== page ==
Did you know that many advance directives don’t include the authority to make mental health decisions? That’s why it’s vitally important to protect yourself and your loved ones.

The mental healthcare power of attorney, or POA, is probably the least known of the advance directives. As with healthcare and financial powers of attorney, this document is critical for all Arizonans, regardless of age or health status.

Mental health POAs are important in ensuring your loved one gets effective care. Without a mental health POA, family members and friends stand by helplessly when a loved one experiences an episode of mental illness, unable to intervene until their loved one’s condition deteriorates severely enough to meet state law standards for involuntary commitment and treatment. A mental health POA is also important because it can ensure you know your loved one’s wishes in advance and have the authority to carry them out.Did you know that many advance directives don’t include the authority to make mental health decisions? That’s why it’s vitally important to protect yourself and your loved ones.

Without a mental healthcare POA, if inpatient behavioral health treatment is required and you’re unable or unwilling to accept treatment, the only other option is for someone to pursue an emergency guardianship.

Power of Attorney is a legal instrument that delegates an individual’s legal authority to another person. If an individual is incapacitated or mentally incompetent, the POA assigns a trusted party to make decisions on his or her behalf.  It’s hard to argue that anyone does not need a power of attorney.  Here’s what you need to know about putting a power of attorney in place.

Many Power of Attorney documents are “durable.”  The word “durable” means the Power of Attorney will still be effective  even if the principal becomes mentally incapacitated. A Durable Power of Attorney must state that “this Power of Attorney shall not be affected by the subsequent disability or incompetence of the principal” or similar words. The powers you give to your attorney-in-fact will remain effective even though you are unable to give your agent instructions.  Without these special words, your agent will not be able to use the Power of Attorney when you are unable to manage your own affairs, which is when most people want it to be used.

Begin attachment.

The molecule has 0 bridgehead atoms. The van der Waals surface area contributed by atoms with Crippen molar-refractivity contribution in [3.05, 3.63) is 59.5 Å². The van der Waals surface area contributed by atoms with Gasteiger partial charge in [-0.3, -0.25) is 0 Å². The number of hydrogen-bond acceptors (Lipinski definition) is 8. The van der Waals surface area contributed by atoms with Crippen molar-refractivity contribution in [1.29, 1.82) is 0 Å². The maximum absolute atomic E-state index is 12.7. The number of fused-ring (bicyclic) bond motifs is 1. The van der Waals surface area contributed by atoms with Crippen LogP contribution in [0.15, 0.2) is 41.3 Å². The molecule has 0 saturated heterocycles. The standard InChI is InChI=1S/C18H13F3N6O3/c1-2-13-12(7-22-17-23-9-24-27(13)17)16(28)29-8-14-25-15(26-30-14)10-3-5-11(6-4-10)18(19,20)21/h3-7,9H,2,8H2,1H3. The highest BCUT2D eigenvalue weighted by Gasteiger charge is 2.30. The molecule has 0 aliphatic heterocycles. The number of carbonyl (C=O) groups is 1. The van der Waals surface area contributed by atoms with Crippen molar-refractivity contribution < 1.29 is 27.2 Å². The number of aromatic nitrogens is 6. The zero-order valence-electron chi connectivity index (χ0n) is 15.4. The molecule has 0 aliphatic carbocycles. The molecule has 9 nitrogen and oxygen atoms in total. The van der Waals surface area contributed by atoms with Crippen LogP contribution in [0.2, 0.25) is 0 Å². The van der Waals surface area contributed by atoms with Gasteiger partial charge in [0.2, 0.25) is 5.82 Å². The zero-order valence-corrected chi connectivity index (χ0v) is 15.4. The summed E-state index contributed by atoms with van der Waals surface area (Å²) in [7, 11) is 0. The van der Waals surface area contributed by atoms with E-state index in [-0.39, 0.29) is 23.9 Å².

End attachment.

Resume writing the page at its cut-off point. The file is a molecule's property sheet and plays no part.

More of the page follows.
When you give someone a Power of Attorney, you still have the right to control your money and property.  However, you are giving your attorney-in-fact the ability to access your money.  Your agent is not supposed to take or use your money without your permission, but there is a risk that a dishonest or unscrupulous agent might steal your money.  It is therefore very important to choose an agent you trust.

Such a legal document can help you protect your right to make medical choices that influence your life and the lives of your loved ones. It can protect your family from the stress and responsibility of having to make difficult choices about your medical care. It can even help your physician by providing specific guidelines for your care. If you would like more information about establishing a Durable Power of Attorney for Health Care, talk to your physician, attorney, or other appropriate person.

living will, also called a directive to physicians or advance directive, is a document that lets people state their wishes for end-of-life medical care, in case they become unable to communicate their decisions. It has no power after death. Living will can give invaluable guidance to family members and healthcare professionals if a person can’t express his or her wishes. Without a document expressing those wishes, family members and doctors are left to guess what a seriously ill person would prefer in terms of treatment. They may end up in painful disputes, which occasionally make it all the way to a courtroom.

By planning ahead, you can get the medical care you want, avoid unnecessary suffering and relieve caregivers of decision-making burdens during moments of crisis or grief. You also help reduce confusion or disagreement about the choices you would want people to make on your behalf.

Advance directives aren’t just for older adults. Unexpected end-of-life situations can happen at any age, so it’s important for all adults to prepare these documents.